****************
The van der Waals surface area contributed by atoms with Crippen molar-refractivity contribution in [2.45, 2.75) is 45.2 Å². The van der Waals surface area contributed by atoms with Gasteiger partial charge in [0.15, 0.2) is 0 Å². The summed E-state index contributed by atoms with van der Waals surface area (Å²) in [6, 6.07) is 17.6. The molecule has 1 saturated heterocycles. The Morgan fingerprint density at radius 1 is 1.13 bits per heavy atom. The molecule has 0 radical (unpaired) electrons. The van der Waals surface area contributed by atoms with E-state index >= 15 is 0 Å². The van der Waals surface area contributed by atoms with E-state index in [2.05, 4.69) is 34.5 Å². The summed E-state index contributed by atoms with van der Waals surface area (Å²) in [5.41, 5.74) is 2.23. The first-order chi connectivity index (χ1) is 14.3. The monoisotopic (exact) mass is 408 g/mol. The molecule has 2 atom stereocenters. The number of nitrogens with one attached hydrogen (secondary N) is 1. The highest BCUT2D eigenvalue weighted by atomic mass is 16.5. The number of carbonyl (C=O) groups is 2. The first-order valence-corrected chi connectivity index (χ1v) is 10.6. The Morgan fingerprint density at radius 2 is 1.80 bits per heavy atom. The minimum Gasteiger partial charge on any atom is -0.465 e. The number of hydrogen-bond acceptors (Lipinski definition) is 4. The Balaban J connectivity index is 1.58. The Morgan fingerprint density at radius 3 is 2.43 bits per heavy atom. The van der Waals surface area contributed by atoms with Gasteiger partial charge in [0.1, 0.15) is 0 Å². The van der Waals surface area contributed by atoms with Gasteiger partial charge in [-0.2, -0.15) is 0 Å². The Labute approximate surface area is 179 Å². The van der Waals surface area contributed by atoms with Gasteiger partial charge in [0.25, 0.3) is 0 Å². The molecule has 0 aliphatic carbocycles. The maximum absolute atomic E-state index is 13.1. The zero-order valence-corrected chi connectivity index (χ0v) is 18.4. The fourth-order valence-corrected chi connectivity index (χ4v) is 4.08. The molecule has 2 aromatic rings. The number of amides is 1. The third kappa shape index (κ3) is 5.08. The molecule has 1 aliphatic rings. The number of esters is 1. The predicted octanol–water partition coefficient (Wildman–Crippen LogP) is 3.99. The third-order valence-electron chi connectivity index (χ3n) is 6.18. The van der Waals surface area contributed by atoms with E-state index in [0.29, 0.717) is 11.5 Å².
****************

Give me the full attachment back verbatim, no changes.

The van der Waals surface area contributed by atoms with Crippen molar-refractivity contribution in [2.45, 2.75) is 45.2 Å². The van der Waals surface area contributed by atoms with Gasteiger partial charge in [0.15, 0.2) is 0 Å². The summed E-state index contributed by atoms with van der Waals surface area (Å²) in [6, 6.07) is 17.6. The molecule has 1 saturated heterocycles. The Morgan fingerprint density at radius 1 is 1.13 bits per heavy atom. The molecule has 0 radical (unpaired) electrons. The van der Waals surface area contributed by atoms with E-state index >= 15 is 0 Å². The van der Waals surface area contributed by atoms with E-state index in [2.05, 4.69) is 34.5 Å². The summed E-state index contributed by atoms with van der Waals surface area (Å²) in [5.41, 5.74) is 2.23. The first-order chi connectivity index (χ1) is 14.3. The monoisotopic (exact) mass is 408 g/mol. The molecule has 2 atom stereocenters. The number of nitrogens with one attached hydrogen (secondary N) is 1. The highest BCUT2D eigenvalue weighted by atomic mass is 16.5. The number of carbonyl (C=O) groups is 2. The first-order valence-corrected chi connectivity index (χ1v) is 10.6. The Morgan fingerprint density at radius 2 is 1.80 bits per heavy atom. The minimum Gasteiger partial charge on any atom is -0.465 e. The number of hydrogen-bond acceptors (Lipinski definition) is 4. The Balaban J connectivity index is 1.58. The Morgan fingerprint density at radius 3 is 2.43 bits per heavy atom. The van der Waals surface area contributed by atoms with Gasteiger partial charge in [0.1, 0.15) is 0 Å². The van der Waals surface area contributed by atoms with Gasteiger partial charge in [-0.2, -0.15) is 0 Å². The Labute approximate surface area is 179 Å². The van der Waals surface area contributed by atoms with Gasteiger partial charge in [0.25, 0.3) is 0 Å². The molecule has 0 aliphatic carbocycles. The maximum absolute atomic E-state index is 13.1. The zero-order valence-corrected chi connectivity index (χ0v) is 18.4. The fourth-order valence-corrected chi connectivity index (χ4v) is 4.08. The molecule has 2 aromatic rings. The number of amides is 1. The third kappa shape index (κ3) is 5.08. The molecule has 1 aliphatic rings. The number of esters is 1. The predicted octanol–water partition coefficient (Wildman–Crippen LogP) is 3.99. The third-order valence-electron chi connectivity index (χ3n) is 6.18. The van der Waals surface area contributed by atoms with E-state index in [0.29, 0.717) is 11.5 Å².